Statute of Limitations
The statute of limitations for a habeas petition is set forth in General Statutes § 52-470(c)(d)(e)(f). If a claim in the petition appears to be time-barred, the respondent can act. So, in its return, the respondent may seek dismissal of the claim pursuant to Practice Book §§ 23-24(a)(1), 23 -29(1)(5), 23-30(b), 23-34 and/or 23-37.
In reply, see Practice Book §§ 23-31 and 23- 35(c), habeas counsel should deny the allegation if good cause exists for the late filing, see General Statutes § 52 -470(c)(d)(e); if the filing occurred before October 1, 2012, the effective date of the statute of limitations provision see General Statutes § 52-470; or if the statute of limitations does not apply because the claim concerns a death sentence, actual innocence or a condition of confinement. See General Statutes § 52-470(f). Habeas counsel should also explore, and if appropriate plead, any lack of advice that petitioner received from prior counsel on the statute of limitations.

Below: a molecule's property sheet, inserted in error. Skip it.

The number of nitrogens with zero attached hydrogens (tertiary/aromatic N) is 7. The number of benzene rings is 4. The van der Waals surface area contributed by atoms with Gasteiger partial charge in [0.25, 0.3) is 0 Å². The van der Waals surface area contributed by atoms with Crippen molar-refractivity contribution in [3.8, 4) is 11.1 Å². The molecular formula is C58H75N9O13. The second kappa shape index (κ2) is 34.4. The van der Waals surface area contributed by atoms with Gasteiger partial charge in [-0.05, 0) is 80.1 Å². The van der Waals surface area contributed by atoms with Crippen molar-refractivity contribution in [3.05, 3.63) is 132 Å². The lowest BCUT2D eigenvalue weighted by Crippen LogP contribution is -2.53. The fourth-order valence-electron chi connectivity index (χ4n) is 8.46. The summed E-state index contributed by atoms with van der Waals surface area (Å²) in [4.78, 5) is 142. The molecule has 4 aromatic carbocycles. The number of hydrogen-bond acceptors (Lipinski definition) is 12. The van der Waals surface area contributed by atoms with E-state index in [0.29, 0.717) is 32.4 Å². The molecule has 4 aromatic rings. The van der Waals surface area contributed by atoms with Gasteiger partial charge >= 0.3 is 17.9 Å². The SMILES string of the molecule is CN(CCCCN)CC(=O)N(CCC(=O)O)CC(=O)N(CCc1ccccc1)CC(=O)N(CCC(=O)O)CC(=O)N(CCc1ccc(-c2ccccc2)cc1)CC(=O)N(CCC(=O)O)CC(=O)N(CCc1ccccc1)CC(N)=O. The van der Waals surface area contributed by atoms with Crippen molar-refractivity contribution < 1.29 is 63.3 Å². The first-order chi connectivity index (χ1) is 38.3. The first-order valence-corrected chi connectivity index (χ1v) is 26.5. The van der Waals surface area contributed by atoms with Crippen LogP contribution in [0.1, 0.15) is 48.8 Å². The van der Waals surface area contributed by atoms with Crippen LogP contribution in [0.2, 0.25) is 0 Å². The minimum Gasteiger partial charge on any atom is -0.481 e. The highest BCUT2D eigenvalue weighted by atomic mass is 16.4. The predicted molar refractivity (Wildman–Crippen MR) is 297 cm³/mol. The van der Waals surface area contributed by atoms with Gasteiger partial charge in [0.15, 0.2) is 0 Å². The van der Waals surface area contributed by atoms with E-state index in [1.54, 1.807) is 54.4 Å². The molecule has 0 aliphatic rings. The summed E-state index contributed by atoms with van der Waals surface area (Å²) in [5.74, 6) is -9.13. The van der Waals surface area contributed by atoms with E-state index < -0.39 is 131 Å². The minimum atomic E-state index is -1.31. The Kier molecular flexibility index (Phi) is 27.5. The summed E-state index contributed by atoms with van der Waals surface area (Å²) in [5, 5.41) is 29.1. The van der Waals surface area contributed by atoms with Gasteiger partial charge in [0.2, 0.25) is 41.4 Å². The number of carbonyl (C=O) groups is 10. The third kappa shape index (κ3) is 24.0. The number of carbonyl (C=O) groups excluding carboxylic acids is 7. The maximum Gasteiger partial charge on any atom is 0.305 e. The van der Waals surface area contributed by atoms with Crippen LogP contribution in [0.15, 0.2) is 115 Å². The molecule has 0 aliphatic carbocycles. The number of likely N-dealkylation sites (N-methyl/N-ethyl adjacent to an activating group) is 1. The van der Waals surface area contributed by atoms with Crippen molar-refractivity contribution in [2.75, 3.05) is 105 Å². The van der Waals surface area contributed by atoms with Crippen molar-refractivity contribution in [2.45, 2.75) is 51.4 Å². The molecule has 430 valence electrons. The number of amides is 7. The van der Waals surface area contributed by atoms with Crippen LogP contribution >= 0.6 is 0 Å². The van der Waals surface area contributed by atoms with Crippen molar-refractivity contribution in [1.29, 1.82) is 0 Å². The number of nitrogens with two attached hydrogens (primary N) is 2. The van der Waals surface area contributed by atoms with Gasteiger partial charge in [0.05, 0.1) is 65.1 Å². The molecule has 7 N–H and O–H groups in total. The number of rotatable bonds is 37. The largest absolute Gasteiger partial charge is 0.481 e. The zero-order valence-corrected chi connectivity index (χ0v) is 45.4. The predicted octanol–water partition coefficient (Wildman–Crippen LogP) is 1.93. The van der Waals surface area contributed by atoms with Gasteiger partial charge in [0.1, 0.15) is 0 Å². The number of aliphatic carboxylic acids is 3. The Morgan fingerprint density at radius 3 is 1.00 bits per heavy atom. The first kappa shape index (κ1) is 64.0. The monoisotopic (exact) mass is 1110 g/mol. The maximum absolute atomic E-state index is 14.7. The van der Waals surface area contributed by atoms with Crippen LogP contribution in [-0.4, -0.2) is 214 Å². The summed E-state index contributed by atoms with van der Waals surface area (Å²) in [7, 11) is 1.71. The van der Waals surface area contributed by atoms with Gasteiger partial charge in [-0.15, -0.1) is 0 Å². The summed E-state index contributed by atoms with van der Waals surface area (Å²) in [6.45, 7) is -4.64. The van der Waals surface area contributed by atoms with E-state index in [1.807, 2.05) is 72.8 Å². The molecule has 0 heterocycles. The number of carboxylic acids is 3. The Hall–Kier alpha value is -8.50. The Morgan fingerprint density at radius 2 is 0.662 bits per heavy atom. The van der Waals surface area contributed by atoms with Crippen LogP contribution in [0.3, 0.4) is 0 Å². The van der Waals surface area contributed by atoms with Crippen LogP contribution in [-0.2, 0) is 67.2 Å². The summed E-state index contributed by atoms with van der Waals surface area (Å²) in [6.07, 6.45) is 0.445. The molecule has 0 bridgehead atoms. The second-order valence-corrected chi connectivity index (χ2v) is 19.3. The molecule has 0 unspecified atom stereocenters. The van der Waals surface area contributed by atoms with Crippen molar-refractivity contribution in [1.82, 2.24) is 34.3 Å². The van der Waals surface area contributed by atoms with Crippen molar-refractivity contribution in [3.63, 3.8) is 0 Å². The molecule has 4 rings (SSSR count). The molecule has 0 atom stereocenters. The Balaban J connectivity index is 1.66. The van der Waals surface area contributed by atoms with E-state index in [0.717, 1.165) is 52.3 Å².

If you are involved in a habeas corpus case, you need to make sure that you understand everything as it happens. You don’t want to feel confused or unsure about the process. To make sure that you prepare for the case as best as you can, hiring a lawyer can help.